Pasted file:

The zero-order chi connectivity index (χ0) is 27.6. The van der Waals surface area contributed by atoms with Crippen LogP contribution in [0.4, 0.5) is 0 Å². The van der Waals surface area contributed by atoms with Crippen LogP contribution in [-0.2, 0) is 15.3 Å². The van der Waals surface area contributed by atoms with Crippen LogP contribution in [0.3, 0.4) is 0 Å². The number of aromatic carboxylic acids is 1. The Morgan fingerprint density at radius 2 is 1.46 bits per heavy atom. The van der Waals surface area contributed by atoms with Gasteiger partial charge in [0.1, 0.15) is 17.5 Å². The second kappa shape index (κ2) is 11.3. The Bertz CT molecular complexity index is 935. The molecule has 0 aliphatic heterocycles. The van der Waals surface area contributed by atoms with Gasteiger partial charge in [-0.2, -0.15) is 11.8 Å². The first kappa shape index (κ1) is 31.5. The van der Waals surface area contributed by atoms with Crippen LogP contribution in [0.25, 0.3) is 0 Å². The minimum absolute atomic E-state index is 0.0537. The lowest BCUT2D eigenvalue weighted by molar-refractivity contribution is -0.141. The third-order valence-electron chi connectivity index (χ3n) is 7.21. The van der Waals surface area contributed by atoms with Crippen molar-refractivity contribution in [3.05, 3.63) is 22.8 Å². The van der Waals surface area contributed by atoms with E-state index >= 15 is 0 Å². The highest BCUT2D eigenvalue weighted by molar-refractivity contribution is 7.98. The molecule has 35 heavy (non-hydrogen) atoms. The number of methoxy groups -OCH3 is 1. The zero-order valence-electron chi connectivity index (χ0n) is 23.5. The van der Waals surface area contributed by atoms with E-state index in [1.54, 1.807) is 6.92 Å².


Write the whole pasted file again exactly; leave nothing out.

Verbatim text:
The zero-order chi connectivity index (χ0) is 27.6. The van der Waals surface area contributed by atoms with Crippen LogP contribution in [0.4, 0.5) is 0 Å². The van der Waals surface area contributed by atoms with Crippen LogP contribution in [-0.2, 0) is 15.3 Å². The van der Waals surface area contributed by atoms with Crippen LogP contribution in [0.3, 0.4) is 0 Å². The number of aromatic carboxylic acids is 1. The Morgan fingerprint density at radius 2 is 1.46 bits per heavy atom. The van der Waals surface area contributed by atoms with Gasteiger partial charge in [0.1, 0.15) is 17.5 Å². The second kappa shape index (κ2) is 11.3. The Bertz CT molecular complexity index is 935. The molecule has 0 aliphatic heterocycles. The van der Waals surface area contributed by atoms with Gasteiger partial charge in [-0.2, -0.15) is 11.8 Å². The first kappa shape index (κ1) is 31.5. The van der Waals surface area contributed by atoms with Crippen LogP contribution in [0.25, 0.3) is 0 Å². The minimum absolute atomic E-state index is 0.0537. The lowest BCUT2D eigenvalue weighted by molar-refractivity contribution is -0.141. The third-order valence-electron chi connectivity index (χ3n) is 7.21. The van der Waals surface area contributed by atoms with Crippen molar-refractivity contribution in [3.05, 3.63) is 22.8 Å². The van der Waals surface area contributed by atoms with E-state index >= 15 is 0 Å². The highest BCUT2D eigenvalue weighted by molar-refractivity contribution is 7.98. The molecule has 35 heavy (non-hydrogen) atoms. The number of methoxy groups -OCH3 is 1. The zero-order valence-electron chi connectivity index (χ0n) is 23.5. The van der Waals surface area contributed by atoms with E-state index in [1.54, 1.807) is 6.92 Å².